West Country cider makers are celebrating the best apple tree blossom in more than 10 years.
Last year’s cold and wet weather devastated crops and crippled the harvest.
This year’s blossom has arrived around two weeks late – but is bigger and stronger than cider chiefs could have hoped for.
“After last year’s disappointment, it is extremely encouraging to see such a strong blossom,” said Paul Bartlett, chairman of the National Association of Cider Makers. “Although it came late, it could be promising news as there is now less chance of a frost ruining crops.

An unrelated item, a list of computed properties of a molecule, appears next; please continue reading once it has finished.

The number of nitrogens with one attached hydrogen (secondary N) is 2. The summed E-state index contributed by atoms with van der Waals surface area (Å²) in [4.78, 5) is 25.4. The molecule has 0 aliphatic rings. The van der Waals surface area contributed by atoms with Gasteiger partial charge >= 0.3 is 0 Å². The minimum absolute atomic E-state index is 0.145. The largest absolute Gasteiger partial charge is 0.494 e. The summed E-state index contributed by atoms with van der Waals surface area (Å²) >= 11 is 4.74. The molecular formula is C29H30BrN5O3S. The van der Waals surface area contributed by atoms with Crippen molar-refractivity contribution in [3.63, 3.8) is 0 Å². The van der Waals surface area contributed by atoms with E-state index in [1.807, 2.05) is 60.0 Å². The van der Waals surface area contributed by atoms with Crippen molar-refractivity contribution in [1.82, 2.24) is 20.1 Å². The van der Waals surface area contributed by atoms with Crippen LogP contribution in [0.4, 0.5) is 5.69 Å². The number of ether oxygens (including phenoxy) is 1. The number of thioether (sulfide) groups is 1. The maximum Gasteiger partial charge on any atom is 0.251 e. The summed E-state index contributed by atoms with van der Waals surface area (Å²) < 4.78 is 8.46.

“The region’s producers are breathing a big sigh of relief.”
Somerset cider maker Neil McDonald said: “This is by far the best blossom I have seen in at least 10 years. Last year was worrying – it started with a poor blossom and got worse. Around 30 per cent of crop was destroyed.”
Cider making plays a crucial role in the economy of the South West, where many of the UK’s 480 producers are based.